Six weeks later…
Standing on the station platform, Mary watched as the train rounded the last bend and came into view. Watching the black plume of smoke grow larger and the sound of the engine, she felt her heart beat faster. Fighting against the panic that grew as the train drew closer, she thought of the last time she'd been on a train and the wreck that her parents had perished in. Remembering the men who pulled her free she thought of the long scar that she'd had since that day. Although her scar had faded, she found her memory of the day was still as clear as when it had happened. Remembering the screams as the train had derailed and then the noise of metal bending and being torn apart, she thought it strange that she found the silence after the crash the worst part. Left alone with both her parents silent beside her she remembered the relief she'd felt as she heard the rescuers clambering over the wreckage looking for survivors. Now fighting the urge to run off the platform, she clenched the handle of her suitcase as the train rumbled in and came to a stop.
"You want a hand with that, Miss?"
Jumping as the train piped it whistle, Mary turned to find an attendant offer her a hand.
"What? Oh yes, yes please."
Giving him the bag and following him to a carriage she was glad that he taken it off her. Now giving her no excuse to turn back, she knew she'd need to fight her fear if she was to get to Woodvale. Comparing a few days traveling by horse to a few hours by train, she'd decided to go by train. Standing at the stairs of her carriage she now wondered if that was a wise choice. Seeing the man put on her bag and return to help her aboard, she found her legs refuse to move.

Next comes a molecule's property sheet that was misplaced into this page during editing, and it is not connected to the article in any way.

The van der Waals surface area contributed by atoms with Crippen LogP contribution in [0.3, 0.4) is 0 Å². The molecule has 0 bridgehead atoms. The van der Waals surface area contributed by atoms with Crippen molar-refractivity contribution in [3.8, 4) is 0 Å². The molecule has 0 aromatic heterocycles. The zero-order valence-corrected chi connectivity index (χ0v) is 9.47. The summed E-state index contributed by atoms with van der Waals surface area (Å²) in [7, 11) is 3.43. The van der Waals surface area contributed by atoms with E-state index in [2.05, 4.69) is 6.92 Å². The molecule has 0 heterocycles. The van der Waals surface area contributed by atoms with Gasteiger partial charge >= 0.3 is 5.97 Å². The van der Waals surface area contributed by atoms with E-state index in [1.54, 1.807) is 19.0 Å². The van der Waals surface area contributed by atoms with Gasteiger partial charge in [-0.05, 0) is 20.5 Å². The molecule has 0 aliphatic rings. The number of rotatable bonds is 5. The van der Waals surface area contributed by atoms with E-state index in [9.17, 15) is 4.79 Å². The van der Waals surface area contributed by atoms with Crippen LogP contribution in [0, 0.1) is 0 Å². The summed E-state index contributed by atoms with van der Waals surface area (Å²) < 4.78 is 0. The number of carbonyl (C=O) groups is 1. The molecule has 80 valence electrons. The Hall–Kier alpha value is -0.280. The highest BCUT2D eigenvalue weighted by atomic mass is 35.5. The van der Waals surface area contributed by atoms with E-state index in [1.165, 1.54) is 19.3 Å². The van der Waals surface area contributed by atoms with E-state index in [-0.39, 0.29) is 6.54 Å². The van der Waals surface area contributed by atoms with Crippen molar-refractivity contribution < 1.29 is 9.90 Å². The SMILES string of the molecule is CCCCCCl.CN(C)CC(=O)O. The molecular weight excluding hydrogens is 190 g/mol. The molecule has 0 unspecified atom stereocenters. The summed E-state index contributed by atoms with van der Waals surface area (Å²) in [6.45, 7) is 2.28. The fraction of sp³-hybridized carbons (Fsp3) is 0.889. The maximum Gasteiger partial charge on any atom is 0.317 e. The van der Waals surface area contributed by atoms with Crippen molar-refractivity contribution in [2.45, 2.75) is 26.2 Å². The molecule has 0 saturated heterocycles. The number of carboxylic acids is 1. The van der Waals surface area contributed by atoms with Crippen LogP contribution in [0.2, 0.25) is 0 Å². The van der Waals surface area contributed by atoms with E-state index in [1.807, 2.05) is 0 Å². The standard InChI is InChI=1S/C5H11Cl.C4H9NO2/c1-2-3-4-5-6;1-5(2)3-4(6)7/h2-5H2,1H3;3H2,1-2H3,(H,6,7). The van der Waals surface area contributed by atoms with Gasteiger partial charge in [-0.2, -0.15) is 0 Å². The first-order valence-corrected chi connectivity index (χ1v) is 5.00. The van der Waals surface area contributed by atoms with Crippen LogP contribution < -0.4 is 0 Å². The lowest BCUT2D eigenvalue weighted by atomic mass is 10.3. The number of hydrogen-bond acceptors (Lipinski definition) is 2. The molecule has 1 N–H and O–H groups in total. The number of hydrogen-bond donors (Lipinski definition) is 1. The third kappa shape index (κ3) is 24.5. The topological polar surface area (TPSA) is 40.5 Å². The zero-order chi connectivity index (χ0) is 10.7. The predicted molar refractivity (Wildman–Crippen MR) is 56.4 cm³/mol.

"Are you OK, Ma'am?"
Mary forced a smile on her face. "I'm just a little nervous."
"Don't like trains?"
"It's not that," Mary started. "Let's just say the last time I was on a train it didn't end well."
Climbing down from the carriage, he held out his hand. "I see—you want a little help?"
"Would you? I know if I could get on I'd be OK. Do you mind?"
Scooping her up in his arms, he asked, "How does on the count of three sound?"
"OK, on the count of three."
Expecting him to go on three, Mary found him count no further. Climbing the steps two at a time, he put her down and stepped back.
"Something I learned off my mother. Better to do it when you're not expecting it," he smiled. "Will you be OK now?"
"Thank you," Mary said, reaching for her purse. Opening it up and on the verge of giving him a tip, she found him refuse it.
"Think nothing of it," he beamed, climbing down to the platform. "It's not every day I have a beautiful woman as yourself in my arms."
Mary blushed as he tipped his hat.
"And you have a good trip-"
Drowned out by the steam whistle she smiled back and promised that she would. Feeling the train lurch forward, she thought it best if she found her seat. Smiling to him one more time, Mary knew there was no going back now.
Taking a seat at the window, Mary was relieved to see the outskirts of Oak Grove disappear out of sight. Seven weeks ago, she thought she's always live there and now, now she knew she'd never go back. Glad that the lie hadn't broken about her and Albert, she knew it would only be a matter of time. But that didn't matter now, opening her purse and retrieving the letter she'd received the week before, she read through it once more.